World be Gone is not a typical Erasure album. While their 30 year career has moved between themes of love, relationships, introspection and the good life, there was usually a danceable sugary pop sweetness that permeated the material while they were at it.
Yet on their 17th effort, Vince Clark and Andy Bell toss out very few easy synth treats, using the majority of its runtime to throw mud at the world in a somewhat sombre mood and the odd activist spark thrown in.
The message across the LP is a common one in the present world of lunacy; namely, we’re screwed. While that may be true, World Be Gone attempts to blur the lines of pop and politics to deliver a smattering of hope. This is nothing new in their music of course, but it is equally necessary that the synth pop legends voice their discontent. Anything less at this stage of their career would be seen as contrived, given the signs of the times.
“Still It’s Not Over” is probably the album's defining moment, a song in which a minimal arrangement and an almost gospel chorus frames lyrics about the gay rights movement under attack in many parts of the world. It’s a beautiful protest song and a compelling track which serves as masthead of World Be Gone.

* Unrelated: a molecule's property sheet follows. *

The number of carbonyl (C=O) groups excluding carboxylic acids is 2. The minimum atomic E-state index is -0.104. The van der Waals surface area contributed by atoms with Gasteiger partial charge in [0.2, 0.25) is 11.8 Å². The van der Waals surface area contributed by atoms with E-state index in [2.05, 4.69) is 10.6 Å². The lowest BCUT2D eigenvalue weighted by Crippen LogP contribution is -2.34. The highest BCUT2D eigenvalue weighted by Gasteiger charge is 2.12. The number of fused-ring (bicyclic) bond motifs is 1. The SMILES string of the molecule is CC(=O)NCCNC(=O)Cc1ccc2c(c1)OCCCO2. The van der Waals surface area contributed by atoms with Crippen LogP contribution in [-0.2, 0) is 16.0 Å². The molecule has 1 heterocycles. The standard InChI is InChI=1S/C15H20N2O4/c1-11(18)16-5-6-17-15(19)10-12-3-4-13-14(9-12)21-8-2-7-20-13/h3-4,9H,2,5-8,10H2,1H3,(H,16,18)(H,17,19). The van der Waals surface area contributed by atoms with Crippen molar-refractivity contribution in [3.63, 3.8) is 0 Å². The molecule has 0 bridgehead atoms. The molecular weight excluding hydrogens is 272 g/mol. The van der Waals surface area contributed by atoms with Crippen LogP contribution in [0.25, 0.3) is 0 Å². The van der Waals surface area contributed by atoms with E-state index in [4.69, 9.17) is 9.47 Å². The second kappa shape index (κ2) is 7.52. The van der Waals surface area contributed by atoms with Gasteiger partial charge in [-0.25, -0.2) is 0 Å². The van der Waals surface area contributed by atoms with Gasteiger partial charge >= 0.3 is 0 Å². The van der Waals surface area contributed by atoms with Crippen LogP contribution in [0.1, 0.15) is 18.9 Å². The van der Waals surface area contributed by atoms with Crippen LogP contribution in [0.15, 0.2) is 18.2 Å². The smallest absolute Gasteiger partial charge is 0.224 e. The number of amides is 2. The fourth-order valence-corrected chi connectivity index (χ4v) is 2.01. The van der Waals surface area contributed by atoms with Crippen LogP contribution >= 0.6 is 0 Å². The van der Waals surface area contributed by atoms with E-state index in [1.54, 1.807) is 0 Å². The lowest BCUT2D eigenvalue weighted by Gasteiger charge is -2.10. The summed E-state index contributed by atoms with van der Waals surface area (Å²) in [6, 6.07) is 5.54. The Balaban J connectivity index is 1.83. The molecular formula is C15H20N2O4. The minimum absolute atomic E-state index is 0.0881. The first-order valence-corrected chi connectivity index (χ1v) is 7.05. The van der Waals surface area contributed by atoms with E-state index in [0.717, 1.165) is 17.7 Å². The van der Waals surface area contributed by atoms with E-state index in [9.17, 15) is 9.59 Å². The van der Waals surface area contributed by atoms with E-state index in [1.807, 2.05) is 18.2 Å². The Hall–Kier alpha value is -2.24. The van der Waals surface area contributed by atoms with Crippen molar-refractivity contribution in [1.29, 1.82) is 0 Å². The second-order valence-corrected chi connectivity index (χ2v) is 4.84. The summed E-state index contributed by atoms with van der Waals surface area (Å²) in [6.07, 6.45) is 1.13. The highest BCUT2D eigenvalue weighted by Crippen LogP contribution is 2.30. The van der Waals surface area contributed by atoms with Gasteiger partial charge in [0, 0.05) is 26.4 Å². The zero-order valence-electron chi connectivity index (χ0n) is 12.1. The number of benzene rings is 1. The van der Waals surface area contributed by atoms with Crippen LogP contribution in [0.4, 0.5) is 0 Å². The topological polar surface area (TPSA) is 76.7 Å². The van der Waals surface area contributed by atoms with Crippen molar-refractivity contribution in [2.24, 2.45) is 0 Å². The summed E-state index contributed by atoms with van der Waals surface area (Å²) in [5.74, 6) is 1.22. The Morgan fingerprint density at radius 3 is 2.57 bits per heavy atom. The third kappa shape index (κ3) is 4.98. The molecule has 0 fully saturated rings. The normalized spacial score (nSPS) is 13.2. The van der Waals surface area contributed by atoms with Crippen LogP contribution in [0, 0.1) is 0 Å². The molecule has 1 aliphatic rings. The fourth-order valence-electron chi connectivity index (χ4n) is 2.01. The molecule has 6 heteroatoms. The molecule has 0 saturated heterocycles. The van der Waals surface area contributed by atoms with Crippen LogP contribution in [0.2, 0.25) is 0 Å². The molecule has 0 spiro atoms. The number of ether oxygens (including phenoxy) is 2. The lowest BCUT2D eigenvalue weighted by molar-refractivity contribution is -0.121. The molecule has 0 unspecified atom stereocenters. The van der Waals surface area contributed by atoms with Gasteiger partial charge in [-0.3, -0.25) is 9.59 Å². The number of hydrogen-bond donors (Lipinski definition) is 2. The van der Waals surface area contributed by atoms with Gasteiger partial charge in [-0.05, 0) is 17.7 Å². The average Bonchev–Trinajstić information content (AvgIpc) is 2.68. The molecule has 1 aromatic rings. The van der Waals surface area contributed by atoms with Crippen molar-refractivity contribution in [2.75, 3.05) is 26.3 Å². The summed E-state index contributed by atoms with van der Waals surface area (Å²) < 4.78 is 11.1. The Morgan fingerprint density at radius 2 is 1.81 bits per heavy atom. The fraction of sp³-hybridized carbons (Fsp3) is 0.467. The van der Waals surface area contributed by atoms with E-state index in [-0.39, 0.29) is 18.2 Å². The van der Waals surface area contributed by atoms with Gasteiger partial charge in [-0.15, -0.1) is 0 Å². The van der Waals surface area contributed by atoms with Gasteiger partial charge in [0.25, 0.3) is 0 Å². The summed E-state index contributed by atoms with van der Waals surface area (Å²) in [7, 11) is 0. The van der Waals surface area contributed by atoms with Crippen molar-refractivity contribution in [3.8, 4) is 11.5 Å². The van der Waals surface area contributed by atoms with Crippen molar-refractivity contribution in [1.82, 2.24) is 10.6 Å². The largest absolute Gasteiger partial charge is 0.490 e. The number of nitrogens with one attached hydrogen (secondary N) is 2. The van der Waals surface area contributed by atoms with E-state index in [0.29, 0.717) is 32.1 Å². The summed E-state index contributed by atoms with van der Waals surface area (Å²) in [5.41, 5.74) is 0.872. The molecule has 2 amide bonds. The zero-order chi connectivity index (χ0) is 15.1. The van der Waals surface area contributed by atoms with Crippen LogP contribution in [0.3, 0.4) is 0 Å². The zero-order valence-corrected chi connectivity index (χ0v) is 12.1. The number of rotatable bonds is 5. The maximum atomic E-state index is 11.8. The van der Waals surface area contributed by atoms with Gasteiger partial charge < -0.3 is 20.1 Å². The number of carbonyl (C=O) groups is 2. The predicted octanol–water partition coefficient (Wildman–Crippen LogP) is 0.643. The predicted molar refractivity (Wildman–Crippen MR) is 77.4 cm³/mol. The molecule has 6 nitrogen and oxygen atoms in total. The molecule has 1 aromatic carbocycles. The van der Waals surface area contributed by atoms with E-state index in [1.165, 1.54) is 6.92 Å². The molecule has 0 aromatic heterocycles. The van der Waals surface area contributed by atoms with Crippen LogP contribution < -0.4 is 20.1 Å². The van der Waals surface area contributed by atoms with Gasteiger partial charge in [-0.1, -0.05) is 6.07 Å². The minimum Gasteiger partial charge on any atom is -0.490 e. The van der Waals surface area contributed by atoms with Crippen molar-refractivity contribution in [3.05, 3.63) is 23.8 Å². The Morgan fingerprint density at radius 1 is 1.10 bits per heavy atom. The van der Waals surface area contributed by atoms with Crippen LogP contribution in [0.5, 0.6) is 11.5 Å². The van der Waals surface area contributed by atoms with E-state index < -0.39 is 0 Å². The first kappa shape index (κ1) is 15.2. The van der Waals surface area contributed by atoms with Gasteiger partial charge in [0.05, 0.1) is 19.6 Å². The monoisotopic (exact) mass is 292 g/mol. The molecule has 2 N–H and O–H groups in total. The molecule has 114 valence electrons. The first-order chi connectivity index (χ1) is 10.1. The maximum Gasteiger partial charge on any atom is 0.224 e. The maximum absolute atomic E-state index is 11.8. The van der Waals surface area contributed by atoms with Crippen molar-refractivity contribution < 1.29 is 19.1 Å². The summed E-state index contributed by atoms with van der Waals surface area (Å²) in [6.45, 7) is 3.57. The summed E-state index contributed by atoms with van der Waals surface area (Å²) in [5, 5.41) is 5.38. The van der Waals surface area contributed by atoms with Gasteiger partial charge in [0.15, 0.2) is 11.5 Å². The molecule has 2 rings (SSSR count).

But the album doesn’t quite rise up and a raise a fist. Instead, it finds Bell and Clark acting really more as observers, mostly acknowledging the challenges that lay ahead and celebrating personal triumphs along the way.
It's the darkest journey of any Erasure effort - barring the sickly sweet lead off single “Love You to the Sky", which could have been easily dropped to completely unify the effort - and sees the band at their most vulnerable. It will of course satisfy long time fans, but those that have overlooked the band over the years would be wise to reunite with them for the battle ahead.